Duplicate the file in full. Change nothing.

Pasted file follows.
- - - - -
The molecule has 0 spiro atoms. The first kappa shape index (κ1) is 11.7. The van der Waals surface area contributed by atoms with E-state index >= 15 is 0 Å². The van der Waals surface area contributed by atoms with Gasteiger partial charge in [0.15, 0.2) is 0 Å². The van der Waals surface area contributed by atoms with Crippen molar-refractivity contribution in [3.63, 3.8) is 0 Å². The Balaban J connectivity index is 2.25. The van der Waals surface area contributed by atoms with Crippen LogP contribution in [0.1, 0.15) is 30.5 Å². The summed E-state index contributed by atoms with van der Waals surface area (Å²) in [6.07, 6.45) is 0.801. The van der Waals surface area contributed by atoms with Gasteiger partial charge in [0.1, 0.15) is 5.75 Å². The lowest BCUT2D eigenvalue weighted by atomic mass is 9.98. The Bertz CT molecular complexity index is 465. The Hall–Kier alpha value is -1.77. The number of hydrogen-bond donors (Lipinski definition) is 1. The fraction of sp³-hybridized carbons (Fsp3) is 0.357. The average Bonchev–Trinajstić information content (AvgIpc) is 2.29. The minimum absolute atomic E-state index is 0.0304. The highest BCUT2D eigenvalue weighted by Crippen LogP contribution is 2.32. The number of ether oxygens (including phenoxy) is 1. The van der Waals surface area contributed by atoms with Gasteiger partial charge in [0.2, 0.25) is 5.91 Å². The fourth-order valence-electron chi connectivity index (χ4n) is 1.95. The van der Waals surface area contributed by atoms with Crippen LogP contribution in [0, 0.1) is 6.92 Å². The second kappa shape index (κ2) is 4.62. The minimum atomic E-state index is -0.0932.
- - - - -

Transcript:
The molecule has 0 spiro atoms. The first kappa shape index (κ1) is 11.7. The van der Waals surface area contributed by atoms with E-state index >= 15 is 0 Å². The van der Waals surface area contributed by atoms with Gasteiger partial charge in [0.15, 0.2) is 0 Å². The van der Waals surface area contributed by atoms with Crippen molar-refractivity contribution in [3.63, 3.8) is 0 Å². The Balaban J connectivity index is 2.25. The van der Waals surface area contributed by atoms with Crippen LogP contribution in [0.1, 0.15) is 30.5 Å². The summed E-state index contributed by atoms with van der Waals surface area (Å²) in [6.07, 6.45) is 0.801. The van der Waals surface area contributed by atoms with Gasteiger partial charge in [0.1, 0.15) is 5.75 Å². The lowest BCUT2D eigenvalue weighted by atomic mass is 9.98. The Bertz CT molecular complexity index is 465. The Hall–Kier alpha value is -1.77. The number of hydrogen-bond donors (Lipinski definition) is 1. The fraction of sp³-hybridized carbons (Fsp3) is 0.357. The average Bonchev–Trinajstić information content (AvgIpc) is 2.29. The minimum absolute atomic E-state index is 0.0304. The highest BCUT2D eigenvalue weighted by Crippen LogP contribution is 2.32. The number of ether oxygens (including phenoxy) is 1. The van der Waals surface area contributed by atoms with Gasteiger partial charge in [0.2, 0.25) is 5.91 Å². The fourth-order valence-electron chi connectivity index (χ4n) is 1.95. The van der Waals surface area contributed by atoms with Crippen LogP contribution in [0, 0.1) is 6.92 Å². The second kappa shape index (κ2) is 4.62. The minimum atomic E-state index is -0.0932.